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Making and doing hormonal theory 
Celia Roberts (Australian National University)
Roslyn Malcolm (Durham University)
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Sone Erikainen (University of Aberdeen)
Lisa Raeder (University of Edinburgh)
Andrea Ford (University of Edinburgh)
Combined Format Open Panel

Short Abstract:

What do hormones do? How can STS engagements create new stories about their actions? We invite academic papers about particular hormones and present an opportunity to engage in critical conversations about hormones and to contribute to a collective archive of hormonal theory, stories and drawings.

Long Abstract:

From adrenaline to estrogen, dopamine to cortisol, and testosterone to angiotensin, hormones are significant actors in human and non-human lives. Critical interdisciplinary accounts from STS, anthropology, feminist and queer studies have explored the biosocial entanglements constituting their actions, and highlighted the ways in which biomedical and technoscientific approaches both constrain and elaborate cultural understandings of their importance. Critical accounts have also highlighted the complex ways in which diverse kinds of people – scientists, therapists, parents, gender experimentalists, midwives, sportspeople, patients, artists and many others – do things with hormones to try to improve their lives. Hormones provoke rich stories about, inter alia, bodies, global politics, health, reproduction, animals and communication and are provocative agents for social theory.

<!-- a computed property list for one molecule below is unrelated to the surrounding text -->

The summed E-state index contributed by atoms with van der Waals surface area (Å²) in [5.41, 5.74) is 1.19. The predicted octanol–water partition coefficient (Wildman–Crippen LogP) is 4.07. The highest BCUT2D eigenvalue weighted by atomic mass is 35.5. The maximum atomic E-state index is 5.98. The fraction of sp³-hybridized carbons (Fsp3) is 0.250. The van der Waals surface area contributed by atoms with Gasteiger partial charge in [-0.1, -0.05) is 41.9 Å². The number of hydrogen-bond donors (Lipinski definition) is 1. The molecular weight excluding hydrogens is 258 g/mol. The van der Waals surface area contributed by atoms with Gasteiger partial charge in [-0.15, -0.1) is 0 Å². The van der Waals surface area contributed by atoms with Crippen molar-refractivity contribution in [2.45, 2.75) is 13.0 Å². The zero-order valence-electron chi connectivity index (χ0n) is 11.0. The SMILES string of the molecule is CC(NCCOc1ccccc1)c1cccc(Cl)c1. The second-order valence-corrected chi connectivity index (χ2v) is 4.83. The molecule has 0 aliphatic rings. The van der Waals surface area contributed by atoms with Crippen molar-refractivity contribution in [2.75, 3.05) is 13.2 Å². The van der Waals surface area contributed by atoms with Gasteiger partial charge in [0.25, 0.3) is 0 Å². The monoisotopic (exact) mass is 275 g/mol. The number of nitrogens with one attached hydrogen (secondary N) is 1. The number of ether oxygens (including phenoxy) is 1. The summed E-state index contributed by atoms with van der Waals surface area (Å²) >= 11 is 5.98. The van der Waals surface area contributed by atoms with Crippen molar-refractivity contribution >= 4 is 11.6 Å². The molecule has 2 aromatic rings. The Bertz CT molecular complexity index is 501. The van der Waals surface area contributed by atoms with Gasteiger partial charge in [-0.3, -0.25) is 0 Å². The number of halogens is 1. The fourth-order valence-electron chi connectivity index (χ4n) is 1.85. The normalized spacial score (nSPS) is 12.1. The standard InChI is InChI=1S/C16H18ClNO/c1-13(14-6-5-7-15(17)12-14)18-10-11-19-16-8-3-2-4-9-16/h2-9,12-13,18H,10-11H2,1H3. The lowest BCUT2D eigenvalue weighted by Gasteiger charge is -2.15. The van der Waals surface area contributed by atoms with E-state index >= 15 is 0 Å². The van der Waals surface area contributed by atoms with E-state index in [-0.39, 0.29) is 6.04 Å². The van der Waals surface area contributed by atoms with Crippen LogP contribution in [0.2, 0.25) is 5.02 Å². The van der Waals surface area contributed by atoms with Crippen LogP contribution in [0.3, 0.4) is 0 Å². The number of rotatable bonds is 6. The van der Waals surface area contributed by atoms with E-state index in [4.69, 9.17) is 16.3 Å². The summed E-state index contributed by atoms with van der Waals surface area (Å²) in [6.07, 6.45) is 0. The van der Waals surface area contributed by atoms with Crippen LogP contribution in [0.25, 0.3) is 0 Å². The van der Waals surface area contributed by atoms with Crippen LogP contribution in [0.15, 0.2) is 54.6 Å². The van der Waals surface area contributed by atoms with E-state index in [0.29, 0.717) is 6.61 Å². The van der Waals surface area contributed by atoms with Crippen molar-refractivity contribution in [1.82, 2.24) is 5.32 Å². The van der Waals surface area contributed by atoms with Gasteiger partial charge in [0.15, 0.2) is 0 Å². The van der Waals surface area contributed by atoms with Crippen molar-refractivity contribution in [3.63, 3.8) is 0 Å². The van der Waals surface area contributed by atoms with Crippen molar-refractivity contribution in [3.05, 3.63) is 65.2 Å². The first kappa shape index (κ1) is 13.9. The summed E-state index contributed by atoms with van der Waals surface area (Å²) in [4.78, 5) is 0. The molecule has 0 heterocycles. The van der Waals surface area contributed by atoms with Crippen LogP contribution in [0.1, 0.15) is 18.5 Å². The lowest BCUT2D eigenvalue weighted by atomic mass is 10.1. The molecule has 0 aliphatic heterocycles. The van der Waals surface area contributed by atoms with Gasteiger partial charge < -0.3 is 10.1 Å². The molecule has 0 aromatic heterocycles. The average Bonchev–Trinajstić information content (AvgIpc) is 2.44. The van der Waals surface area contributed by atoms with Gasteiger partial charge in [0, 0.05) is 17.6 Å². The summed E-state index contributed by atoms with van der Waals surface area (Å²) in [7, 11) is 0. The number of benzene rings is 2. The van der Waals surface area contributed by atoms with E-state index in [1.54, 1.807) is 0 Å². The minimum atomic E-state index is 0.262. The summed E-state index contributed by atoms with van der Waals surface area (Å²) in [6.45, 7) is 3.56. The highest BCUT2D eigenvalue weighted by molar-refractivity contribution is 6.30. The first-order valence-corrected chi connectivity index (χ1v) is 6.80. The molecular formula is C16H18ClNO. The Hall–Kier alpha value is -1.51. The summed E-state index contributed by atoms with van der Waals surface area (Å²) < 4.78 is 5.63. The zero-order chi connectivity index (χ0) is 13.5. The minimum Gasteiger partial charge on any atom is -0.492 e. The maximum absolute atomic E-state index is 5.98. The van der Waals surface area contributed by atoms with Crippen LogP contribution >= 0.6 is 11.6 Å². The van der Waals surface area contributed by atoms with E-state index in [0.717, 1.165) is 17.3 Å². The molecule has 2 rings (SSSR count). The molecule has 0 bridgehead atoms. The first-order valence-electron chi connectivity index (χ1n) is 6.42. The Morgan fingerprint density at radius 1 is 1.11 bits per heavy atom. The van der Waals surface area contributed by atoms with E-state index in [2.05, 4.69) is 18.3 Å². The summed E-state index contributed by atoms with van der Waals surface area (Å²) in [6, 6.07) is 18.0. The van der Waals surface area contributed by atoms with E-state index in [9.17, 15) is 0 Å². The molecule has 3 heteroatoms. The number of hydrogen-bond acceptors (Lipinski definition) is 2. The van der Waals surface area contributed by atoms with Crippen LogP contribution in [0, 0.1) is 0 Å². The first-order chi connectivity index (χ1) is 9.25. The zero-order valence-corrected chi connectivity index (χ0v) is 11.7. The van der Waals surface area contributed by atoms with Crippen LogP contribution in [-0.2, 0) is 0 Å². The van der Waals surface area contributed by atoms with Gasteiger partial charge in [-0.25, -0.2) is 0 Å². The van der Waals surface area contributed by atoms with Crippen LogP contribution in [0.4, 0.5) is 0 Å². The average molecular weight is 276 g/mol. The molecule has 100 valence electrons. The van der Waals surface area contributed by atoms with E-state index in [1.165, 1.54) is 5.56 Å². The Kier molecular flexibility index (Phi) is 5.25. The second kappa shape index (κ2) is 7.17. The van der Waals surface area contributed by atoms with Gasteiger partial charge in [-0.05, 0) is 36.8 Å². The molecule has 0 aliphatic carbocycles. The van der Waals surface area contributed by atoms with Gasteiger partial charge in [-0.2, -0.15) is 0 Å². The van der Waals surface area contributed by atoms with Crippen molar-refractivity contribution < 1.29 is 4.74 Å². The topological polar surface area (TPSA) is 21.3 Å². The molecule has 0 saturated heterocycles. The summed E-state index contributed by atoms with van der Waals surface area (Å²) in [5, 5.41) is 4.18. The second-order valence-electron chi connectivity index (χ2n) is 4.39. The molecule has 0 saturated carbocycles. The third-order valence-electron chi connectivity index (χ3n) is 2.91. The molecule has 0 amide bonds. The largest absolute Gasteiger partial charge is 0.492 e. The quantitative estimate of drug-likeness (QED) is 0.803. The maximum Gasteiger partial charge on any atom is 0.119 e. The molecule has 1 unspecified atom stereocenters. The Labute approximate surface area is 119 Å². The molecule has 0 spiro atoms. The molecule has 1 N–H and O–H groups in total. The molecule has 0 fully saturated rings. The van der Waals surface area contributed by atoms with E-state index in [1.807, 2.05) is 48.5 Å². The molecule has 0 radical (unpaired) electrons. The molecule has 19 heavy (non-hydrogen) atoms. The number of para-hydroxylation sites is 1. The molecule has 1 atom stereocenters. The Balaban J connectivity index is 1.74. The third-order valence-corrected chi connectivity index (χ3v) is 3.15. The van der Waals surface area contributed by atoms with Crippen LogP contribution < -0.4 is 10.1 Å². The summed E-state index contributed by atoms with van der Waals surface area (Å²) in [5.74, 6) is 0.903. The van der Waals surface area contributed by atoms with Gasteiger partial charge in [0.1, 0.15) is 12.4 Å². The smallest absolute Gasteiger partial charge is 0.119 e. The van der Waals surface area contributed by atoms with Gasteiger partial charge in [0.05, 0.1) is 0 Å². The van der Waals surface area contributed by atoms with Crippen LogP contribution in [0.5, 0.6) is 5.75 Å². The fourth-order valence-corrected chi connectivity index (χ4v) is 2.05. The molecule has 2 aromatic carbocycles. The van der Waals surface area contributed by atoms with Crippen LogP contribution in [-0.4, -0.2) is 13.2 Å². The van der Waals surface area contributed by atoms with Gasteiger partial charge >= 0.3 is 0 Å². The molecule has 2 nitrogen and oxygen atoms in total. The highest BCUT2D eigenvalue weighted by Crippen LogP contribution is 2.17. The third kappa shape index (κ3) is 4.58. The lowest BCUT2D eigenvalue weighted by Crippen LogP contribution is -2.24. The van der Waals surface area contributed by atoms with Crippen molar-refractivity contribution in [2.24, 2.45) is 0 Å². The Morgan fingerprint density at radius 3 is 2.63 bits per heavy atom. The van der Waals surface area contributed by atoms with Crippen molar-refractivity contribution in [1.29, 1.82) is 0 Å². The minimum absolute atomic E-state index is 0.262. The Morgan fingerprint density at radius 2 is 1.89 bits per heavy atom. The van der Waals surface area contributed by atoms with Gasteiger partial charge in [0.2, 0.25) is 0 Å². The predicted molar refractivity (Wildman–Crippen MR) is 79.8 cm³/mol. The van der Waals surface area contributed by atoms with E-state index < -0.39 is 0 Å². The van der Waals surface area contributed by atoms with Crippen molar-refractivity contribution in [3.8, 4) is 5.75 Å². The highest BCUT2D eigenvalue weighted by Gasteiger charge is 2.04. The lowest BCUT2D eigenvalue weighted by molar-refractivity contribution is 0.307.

This alternative format Open Panel celebrates and develops the approach of a new book, Hormonal Theory: A Rebellious Glossary edited by Andrea Ford, Roslyn Malcolm, Sone Erikainen, Lisa Raeder and Celia Roberts (2024, Bloomsbury Press). The aim of the panel is to collectively build an archive of academic accounts, personal stories and drawings about hormones. We invite academic papers and discussion about specific hormones and their biosocial entanglements. We will also exhibit drawings by Swedish graphic designer and illustrator Elsa Paulson, produced as responses to entries in Hormonal Theory. In a workshop session, we will then invite conference participants to share their own hormone stories and/or to make drawings of hormones they care about or as responses to the academic papers. These stories and drawings will be collated on an online platform and will be considered, alongside any academic submissions, for publication in a proposed second volume of Hormonal Theory.

Accepted contributions: